This is the most likely scenario, IMO. The whole announcement screams dead canary.


Except the developers in the "TrueCrypt Foundation" are 100% anonymous and only maintain a chain of trust through their keys. There is evidence that at least 1 of the developers was/is in the Czech Republic as a trademark for TrueCrypt was taken out there.

Yeah, TrueCrypt is 'open source' but the driving group behind development is completely unknown to the outside world, they have a bizarre license that might prevent forks of the existing code, and they've shut everything down just as the TrueCrypt audit is moving to the actual cryptographic code (the audit started with the boot loader)

The NSL/dead canary theory is all well and good, but it ignores the possibilities the developers behind TrueCrypt very well might:
A) not be US citizens at all and so not subject to an NSL
B) might have been the NSA or another state actor all along, and TrueCrypt was backdoored from the very beginning, and they're shutting down just as the audit is poised to discover this.

There's also the fact that there hasn't been an update to the project since 2012 and the builds apparently required software that only runs on XP, so it might just be the developers pulling the plug on a moribund project.

One thing is for sure: the chain of trust with TrueCrypt is broken and will never be regained. Even 7.1a should be considered highly suspect until the code audit is finished (Matthew Green has said they are going to go ahead and finish the audit anyway since they have the money).

As it is - anonymous developers and all - we will probably never know why they pulled the plug in such a bizarre manner. Hopefully the audit will prove conclusively one way or another if TrueCrypt was an honest effort or a baited trap, but it won't be done for months yet.
 
2014-05-29 05:05:58 PM  

CtrlAltDestroy: So, if you can get a hold of an earlier version of TrueCrypt then it would be good to use, right?


That's what I am thinking. You can still get 7.1a from various download services.
 
2014-05-29 05:07:14 PM  

Hand Banana: shda5582: Anyone got a good link to a 7.1a they'd be willing to put up?

https://dl.dropboxusercontent.com/u/6166579/TrueCrypt%20Setup%207.1a. e xe


Thanks.  Wasn't sure if I had a copy at home or not.
 
2014-05-29 05:10:04 PM  

shda5582: Anyone got a good link to a 7.1a they'd be willing to put up?


http://download.cnet.com/TrueCrypt/3000-2092_4-10527243.html

Sure, everyones still hosting it. :)

Cnet put a warning up, but its still there.
 
2014-05-29 05:14:56 PM  
Elegy:

The NSL/dead canary theory is all well and good, but it ignores the possibilities the developers behind TrueCrypt very well might:
A) not be US citizens at all and so not subject to an NSL
B) might have been the NSA or another state actor all along, and TrueCrypt was backdoored from the very beginning, and they're shutting down just as the audit is poised to discover this.

The reach of NSA goes, especially, into Eastern-Europe.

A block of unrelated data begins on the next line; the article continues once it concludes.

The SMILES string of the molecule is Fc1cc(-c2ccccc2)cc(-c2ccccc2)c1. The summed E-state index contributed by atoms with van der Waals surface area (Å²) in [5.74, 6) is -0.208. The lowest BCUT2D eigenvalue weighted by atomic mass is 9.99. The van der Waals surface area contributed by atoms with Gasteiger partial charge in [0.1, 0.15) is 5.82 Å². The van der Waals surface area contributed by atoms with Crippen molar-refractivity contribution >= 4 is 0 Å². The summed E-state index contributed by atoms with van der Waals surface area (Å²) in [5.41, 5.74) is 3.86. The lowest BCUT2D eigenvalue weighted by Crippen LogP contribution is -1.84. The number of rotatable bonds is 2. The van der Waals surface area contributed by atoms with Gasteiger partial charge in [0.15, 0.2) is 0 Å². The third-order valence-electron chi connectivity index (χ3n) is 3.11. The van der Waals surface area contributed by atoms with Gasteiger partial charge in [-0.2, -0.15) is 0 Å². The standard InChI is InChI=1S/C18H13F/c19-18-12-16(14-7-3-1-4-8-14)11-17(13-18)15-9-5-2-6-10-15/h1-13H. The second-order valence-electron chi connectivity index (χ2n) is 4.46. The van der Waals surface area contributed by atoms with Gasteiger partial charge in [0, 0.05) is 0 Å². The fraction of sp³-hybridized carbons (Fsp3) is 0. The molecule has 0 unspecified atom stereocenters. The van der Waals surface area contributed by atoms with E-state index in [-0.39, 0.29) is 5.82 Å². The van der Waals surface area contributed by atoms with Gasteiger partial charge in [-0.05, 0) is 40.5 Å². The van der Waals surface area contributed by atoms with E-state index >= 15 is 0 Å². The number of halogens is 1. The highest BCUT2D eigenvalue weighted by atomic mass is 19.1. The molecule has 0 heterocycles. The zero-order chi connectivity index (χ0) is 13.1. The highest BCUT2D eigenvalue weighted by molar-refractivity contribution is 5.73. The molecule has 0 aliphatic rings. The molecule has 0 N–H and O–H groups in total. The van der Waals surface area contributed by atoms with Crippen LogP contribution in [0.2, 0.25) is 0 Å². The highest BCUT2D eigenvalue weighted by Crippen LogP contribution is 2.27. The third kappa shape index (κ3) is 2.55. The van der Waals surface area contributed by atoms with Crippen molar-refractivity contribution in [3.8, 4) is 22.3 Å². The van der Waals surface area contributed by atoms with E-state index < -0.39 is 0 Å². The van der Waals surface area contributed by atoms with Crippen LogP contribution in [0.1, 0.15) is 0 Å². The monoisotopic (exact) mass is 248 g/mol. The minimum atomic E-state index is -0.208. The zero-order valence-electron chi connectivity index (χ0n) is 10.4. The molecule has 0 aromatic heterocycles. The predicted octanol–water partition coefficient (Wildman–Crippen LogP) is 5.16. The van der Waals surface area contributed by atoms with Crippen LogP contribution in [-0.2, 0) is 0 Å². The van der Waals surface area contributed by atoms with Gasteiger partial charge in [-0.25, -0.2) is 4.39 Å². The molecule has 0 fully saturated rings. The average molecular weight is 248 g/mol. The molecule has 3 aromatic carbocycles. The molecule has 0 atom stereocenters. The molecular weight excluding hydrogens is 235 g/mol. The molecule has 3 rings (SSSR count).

There's also the fact that there hasn't been an update to the project since 2012 and the builds apparently required software that only runs on XP, so it might just be the developers pulling the plug on a moribund project.

Yeah, and since we have the source code. Nope.
 
2014-05-29 05:17:30 PM  

BlackKaiser: Mad_Radhu: With everyone and their brother releasing internal NSA documents at this point, if the team was threatened by the NSA, why wouldn't they just go public with it? It's already a juicy news story as it is, so you might as well blow the whistle.

A little thing called the National Security Letter. It prevents you from going public of what the NSA demands from you. You can't even speak to your lawyer about it let alone the public. See the Lavabit shut down for reference.


Yes, but there are supposedly limits to what can be obtained by an NSL. They can only obtain non-content information like metadata on users, so it can't just be used for anything nefarious without violating the letter of the law. If they came forward with the NSA making threats, it could create a HUGE media circus on top of what Snowden has released, and would create a much thornier situation for the NSA/FBI because publicly prosecuting them would open a huge can of congressional hearing worms that they probably don't want to deal with. If the NSA can't legally force Microsoft to give out the metadata of an Office 365 user, I'm not sure they could shut down something like TrueCrypt without a huge legal fight breaking out.
 
Displayed 50 of 140 comments

First | « | 1 | 2 | 3 | » | Last | Show all

View Voting Results: Smartest and Funniest


This thread is archived, and closed to new comments.

Continue Farking
Submit a Link »
Advertisement
On Twitter






In Other Media


  1. Links are submitted by members of the Fark community.

  2. When community members submit a link, they also write a custom headline for the story.

  3. Other Farkers comment on the links. This is the number of comments. Click here to read them.

  4. Click here to submit a link.

Report